"It's very hard to prove a negative," study co-author Clara Sousa-Silva wrote in a statement. "Now, astronomers will think of all the ways to justify phosphine without life, and I welcome that. Please do, because we are at the end of our possibilities to show abiotic processes that can make phosphine."

Green was more reserved.

"Either this discovery tells us this is life or some exotic chemistry we don't quite understand," he said.

Both possibilities intrigue him.

A proposed NASA mission announced in February, DAVINCI+, could provide an opportunity for further study. The mission concept, designed by NASA's Goddard Space Flight Center, aims to study the past and present of Venus's atmosphere by dropping a probe all the way to its surface. It'll sniff for chemicals along the way.

DAVINCI+ is among four finalists in the agency's Discovery Program and is competing against three other missions for funding; a decision is expected by summer 2021.

As that mission is still in the developmental phase, NASA may ask its developers to plan a closer look at the atmospheric region found to contain phosphine, Green said.

"It could change their approach, maybe at that time period (in descending through the atmosphere) they were planning to be in a low-data rate mode, now they're in a high data-rate mode," Green said. "It could completely change their sampling."

There's plenty of research scientists can do right here on Earth, too. Green envisioned sending high-altitude balloons back up into Earth's upper atmosphere to study whether the live microorganisms spotted there are actually spending their whole life-cycle high in the sky, including reproducing.


Though this discovery on Venus is promising, Green has his eyes on Mars.

"We've been seeing all kinds of indication of even what we call extant life, life today, that might exist on Mars," he said.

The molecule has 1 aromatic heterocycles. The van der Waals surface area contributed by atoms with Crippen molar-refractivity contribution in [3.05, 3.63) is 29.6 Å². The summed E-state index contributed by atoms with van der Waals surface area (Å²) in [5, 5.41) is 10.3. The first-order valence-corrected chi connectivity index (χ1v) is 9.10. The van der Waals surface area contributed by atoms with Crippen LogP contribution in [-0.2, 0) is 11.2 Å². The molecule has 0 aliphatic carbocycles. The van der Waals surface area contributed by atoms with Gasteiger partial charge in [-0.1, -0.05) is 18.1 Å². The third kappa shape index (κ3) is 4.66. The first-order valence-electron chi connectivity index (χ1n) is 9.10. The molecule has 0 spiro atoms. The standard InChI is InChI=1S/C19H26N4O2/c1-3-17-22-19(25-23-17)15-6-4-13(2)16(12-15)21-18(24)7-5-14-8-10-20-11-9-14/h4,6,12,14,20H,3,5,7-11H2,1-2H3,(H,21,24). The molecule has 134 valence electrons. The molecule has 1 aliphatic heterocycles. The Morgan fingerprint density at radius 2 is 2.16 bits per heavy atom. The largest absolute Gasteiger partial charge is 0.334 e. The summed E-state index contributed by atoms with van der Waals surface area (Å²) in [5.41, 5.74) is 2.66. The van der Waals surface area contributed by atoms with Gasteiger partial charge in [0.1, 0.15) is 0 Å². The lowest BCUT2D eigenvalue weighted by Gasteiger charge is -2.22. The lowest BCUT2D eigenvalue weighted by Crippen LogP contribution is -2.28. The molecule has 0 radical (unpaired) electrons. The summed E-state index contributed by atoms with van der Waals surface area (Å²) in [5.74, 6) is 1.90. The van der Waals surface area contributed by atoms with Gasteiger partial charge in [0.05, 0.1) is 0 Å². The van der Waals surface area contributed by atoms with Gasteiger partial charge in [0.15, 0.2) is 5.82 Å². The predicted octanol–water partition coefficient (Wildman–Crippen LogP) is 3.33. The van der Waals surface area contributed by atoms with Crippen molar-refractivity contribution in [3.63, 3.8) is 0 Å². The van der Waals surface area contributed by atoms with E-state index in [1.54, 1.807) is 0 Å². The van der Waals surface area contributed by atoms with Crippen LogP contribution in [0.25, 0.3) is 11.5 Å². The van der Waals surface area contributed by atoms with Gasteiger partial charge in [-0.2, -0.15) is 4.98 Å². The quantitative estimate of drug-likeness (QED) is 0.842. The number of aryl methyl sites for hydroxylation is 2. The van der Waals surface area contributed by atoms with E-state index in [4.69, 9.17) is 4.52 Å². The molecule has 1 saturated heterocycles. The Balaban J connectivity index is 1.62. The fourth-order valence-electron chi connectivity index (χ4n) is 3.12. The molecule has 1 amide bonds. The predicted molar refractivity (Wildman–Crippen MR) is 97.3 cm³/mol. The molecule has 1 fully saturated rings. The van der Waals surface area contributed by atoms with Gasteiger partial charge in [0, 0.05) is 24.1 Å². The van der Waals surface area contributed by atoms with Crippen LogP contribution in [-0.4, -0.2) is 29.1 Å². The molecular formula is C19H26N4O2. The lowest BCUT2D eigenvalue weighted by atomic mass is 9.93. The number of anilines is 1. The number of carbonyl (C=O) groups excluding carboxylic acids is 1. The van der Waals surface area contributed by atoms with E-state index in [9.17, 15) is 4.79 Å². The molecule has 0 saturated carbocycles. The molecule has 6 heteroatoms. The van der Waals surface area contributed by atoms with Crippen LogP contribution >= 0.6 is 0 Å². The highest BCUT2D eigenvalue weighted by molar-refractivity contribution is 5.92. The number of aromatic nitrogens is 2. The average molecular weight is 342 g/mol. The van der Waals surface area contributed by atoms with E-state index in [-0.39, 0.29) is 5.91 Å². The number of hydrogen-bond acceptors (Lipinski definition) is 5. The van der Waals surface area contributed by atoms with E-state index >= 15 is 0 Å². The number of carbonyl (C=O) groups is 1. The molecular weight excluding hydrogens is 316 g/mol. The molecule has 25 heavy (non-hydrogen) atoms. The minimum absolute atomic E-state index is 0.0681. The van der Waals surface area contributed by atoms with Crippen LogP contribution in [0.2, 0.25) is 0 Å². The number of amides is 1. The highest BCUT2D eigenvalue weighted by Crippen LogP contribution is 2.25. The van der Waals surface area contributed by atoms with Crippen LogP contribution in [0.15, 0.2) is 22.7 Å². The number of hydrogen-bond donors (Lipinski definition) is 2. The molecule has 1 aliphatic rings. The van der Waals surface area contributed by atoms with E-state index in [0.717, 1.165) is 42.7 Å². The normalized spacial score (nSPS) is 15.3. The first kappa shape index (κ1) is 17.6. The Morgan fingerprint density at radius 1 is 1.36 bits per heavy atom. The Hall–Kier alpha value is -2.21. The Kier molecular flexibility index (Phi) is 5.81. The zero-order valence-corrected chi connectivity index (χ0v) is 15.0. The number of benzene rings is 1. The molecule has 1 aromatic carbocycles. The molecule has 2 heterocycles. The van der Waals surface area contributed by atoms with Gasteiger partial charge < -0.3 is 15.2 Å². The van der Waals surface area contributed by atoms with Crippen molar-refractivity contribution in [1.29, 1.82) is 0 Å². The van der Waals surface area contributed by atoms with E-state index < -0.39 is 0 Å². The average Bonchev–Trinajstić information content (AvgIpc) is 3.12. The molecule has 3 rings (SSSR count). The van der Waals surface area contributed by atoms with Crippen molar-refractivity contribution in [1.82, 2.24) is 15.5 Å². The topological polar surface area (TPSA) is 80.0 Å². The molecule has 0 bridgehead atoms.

One promising indication: Every Martian summer, the planet gets gassy, with the amount of methane gas present at the surface increasing dramatically. The Curiosity rover also detected spikes in molecular oxygen, which increases each spring and summer by up to 30 percent before dropping again in the fall. On Earth, both gases are produced by microscopic organisms (in addition to other sources).

"That tells us life may be underground during the summer — the soils heat and therefore loosen up such that the methane can leak out," he said. "We have all kinds of circumstantial observations that perhaps Mars has microbial life too."

And Mars has water in abundance, both in its past when two-thirds of its northern hemisphere was beneath an ocean, and in the present, in underground aquifers and frozen glaciers.

"Life could've started there," Green said.

NASA, which will land on the planet in February 2021, holds great promise for identifying evidence of past life on Mars.

"What we need is the rock record, which may hold information about life in the past, in our labs to study," he said. "That's what Percy is doing it will land in an area in Jezero Crater right at a river delta that into an ancient ocean, where sediments built up over hundreds of millions of years — where we believe there's a great opportunity to perhaps find life."

On Earth, river deltas are full of silt and microbial life; ancient river deltas often hold fossils, too. Perseverance will take rock core samples that future scientists can analyze, searching for tiny fossils and other indicators of life.

"On Earth, there's 5,000 or so minerals," he said. "Three hundred of them or more are only made because of life. The rock record tells us about life, in addition to how the planet evolved."

Jupiter's moons Europa and Enceladus, with huge oceans of water below the surface, are also promising candidates for study, Green said. He feels planetologists are close to a breakthrough.

"We have so many circumstantial sets of measurements that it's hard for me to believe that there's not some sort of life element to this whole thing," he added. "It might be just a handful of years, maybe no more than 10, to answering the question of whether we're not alone."

Later in his lecture, Green discussed NASA's work in tracking space objects that could potentially pose a threat to earth, how studying other planets provides insights into climate change here on earth and the importance of exposing young people to science at an early age, among other topics.

To watch a recording of Green's full talk for Westminster College's symposium, visit